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Rohas Nagpal Asian School of Cyber Laws.  Information Technology Act, 2000 came into force in October 2000  Amended on 27 th October 2009  Indian Penal.

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Presentation on theme: "Rohas Nagpal Asian School of Cyber Laws.  Information Technology Act, 2000 came into force in October 2000  Amended on 27 th October 2009  Indian Penal."— Presentation transcript:

1 Rohas Nagpal Asian School of Cyber Laws

2  Information Technology Act, 2000 came into force in October 2000  Amended on 27 th October 2009  Indian Penal Code  Evidence Act

3  Voyeurism is now specifically covered.  Acts like hiding cameras in changing rooms, hotel rooms etc is punishable with jail upto 3 years.  This would apply to cases like the infamous Pune spycam incident where a 58-year old man was arrested for installing spy cameras in his house to ‘snoop’ on his young lady tenants.

4  Publishing sexually explicit acts in the electronic form is punishable with jail upto 3 years.  This would apply to cases like the Delhi MMS scandal where a video of a young couple having sex was spread through cell phones around the country.

5  Collecting, browsing, downloading etc of child pornography is punishable with jail upto 5 years for the first conviction.  For a subsequent conviction, the jail term can extend to 7 years. A fine of upto Rs 10 lakh can also be levied.

6  The punishment for spreading obscene material by , websites, sms has been reduced from 5 years jail to 3 years jail.  This covers acts like sending ‘dirty’ jokes and pictures by or sms.  Bangalore student sms case

7  Compensation is not restricted to Rs 1 crore anymore on cyber crimes like: accessing or securing access to a computer downloading, copying or extracting data computer contaminant or virus damaging computer disrupting computer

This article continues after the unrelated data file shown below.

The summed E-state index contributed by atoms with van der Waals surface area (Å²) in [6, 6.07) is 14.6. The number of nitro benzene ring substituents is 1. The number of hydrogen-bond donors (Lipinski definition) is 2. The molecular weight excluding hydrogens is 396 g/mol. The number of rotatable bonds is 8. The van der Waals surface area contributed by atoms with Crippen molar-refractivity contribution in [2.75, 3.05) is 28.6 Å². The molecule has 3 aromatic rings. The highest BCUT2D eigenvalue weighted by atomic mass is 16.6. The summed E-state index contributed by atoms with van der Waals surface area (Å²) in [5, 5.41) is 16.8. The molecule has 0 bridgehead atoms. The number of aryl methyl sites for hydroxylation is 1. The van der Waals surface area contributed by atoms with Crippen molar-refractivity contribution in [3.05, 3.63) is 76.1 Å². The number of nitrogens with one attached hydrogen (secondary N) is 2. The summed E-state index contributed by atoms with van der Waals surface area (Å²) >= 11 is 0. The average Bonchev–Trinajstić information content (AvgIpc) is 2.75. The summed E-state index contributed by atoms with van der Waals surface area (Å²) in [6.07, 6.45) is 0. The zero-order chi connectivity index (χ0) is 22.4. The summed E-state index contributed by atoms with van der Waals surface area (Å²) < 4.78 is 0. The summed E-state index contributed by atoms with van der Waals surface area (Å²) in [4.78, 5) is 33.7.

8  Compensation is not restricted to Rs 1 crore anymore on cyber crimes like: providing assistance to facilitate illegal access computer fraud destroying, deleting or altering or diminishing value or utility or affecting injuriously stealing, concealing, destroying or altering computer source code

9  The Adjudicating Officers will have jurisdiction for cases where the claim is upto Rs. 5 crore.  Above that the case will need to be filed before the civil courts.

10  A special liability has been imposed on call centers, BPOs, banks and others who hold or handle sensitive personal data.  If they are negligent in “implementing and maintaining reasonable security practices and procedures”, they will be liable to pay compensation.

11  It may be recalled that India’s first major BPO related scam was the multi crore MphasiS-Citibank funds siphoning case in  Under the new law, in such cases, the BPOs and call centers could also be made liable if they have not implemented proper security measures.

12  Refusing to hand over passwords to an authorized official could land a person in prison for upto 7 years.  The offence of cyber terrorism has been specially included in the law. A cyber terrorist can be punished with life imprisonment.

13  Sending threatening s and sms are punishable with jail upto 3 years.  Hacking into a Government computer or website, or even trying to do so in punishable with imprisonment upto 10 years.

14  Cyber crime cases can now be investigated by Inspector rank police officers.  Earlier such offences could not be investigated by an officer below the rank of a deputy superintendent of police.